No, seriously, I have been working on this since early 2015, so it was incredibly exciting to finally hold it in my hands this past October. Nobrow, as usual, made a masterful job with the printing! After some delays with the shipping it looks like it’s finally arriving to bookshops around the globe and I have heard that Amazon is even shipping it directly to your doorstep. I can’t wait for you to read it and I hope you’ll enjoy it.
I’ll be back in the new year with more science comics, thank you all for your support!
Hey, I have a new short comic in the latest issue of LÖK ZINE on the theme of TRIAL/PROVA. It is a sci-fi story about automation, free-will and artificial superintelligence, partly inspired by future scenarios described in Nick Bostrom‘s Superintelligence and partly by a talk I have seen recently about the Three Mile Island incident.
If you are curious about it you should order a copy of LÖK#09. I still haven’t checked out the latest issue but it’s usually packed with experimental comic goodness from all over the world!
The leaves are starting to turn in New York and so I have decided to dig out this double page spread that I made last Fall.
This was meant as the opening for a short story about a chlorophyll molecule which, as the season changes, has to abandon the the leaf-farms and embark on a long trip to the tree-castle. I eventually abandoned the project, but in weekends like this I still like the idea of a medieval-fantasy plants biology comic.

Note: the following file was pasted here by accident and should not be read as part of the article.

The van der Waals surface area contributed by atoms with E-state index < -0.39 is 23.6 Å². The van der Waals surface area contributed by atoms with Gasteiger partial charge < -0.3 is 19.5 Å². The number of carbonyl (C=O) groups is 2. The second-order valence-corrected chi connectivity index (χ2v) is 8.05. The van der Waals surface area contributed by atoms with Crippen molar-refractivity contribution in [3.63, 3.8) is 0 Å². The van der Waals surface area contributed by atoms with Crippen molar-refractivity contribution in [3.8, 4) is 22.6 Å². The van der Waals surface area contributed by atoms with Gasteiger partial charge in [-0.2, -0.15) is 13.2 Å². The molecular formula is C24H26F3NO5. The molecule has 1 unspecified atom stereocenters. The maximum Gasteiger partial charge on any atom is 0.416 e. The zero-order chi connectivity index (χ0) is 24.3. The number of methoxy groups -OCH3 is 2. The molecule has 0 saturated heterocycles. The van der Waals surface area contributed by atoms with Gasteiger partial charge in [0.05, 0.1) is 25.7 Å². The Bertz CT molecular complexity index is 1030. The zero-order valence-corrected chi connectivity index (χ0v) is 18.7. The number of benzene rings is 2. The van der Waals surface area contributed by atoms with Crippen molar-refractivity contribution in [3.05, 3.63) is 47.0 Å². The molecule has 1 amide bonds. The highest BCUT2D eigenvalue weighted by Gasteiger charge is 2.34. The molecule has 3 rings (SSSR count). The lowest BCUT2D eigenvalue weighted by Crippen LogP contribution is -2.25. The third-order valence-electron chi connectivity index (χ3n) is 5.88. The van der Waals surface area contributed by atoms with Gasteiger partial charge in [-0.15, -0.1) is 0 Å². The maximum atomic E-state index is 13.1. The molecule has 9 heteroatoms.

I have been holed up in NYC for most of the Summer but this Fall I have a new book coming out (The Senses) and I have been invited to some pretty amazing events on the East coast. If you want to talk about science, comics and get your copy of The Senses (or Neurocomic) signed save these dates on your calendar!
If you need more details, here are the links to all the events:
This last year I had less and less time to draw as my research project advanced. It’s sad, but I always knew that it would be difficult to combine science and illustration in everyday life. Hopefully the things I’m learning will help me, and many others, to make more and better science comics in the future!
A very welcome exception has been this series of ‘collectable cards’ celebrating women scientists, which I have been developing with Massive Science in the past 2-3 of months. I have made approximately 1 per week and there are now 9 of them, neatly arranged on their Instagram. You can find out more about each one of these pioneering scientists and discover new ones in Our Heroes series on their website: https://massivesci.com/themes/our-heroes/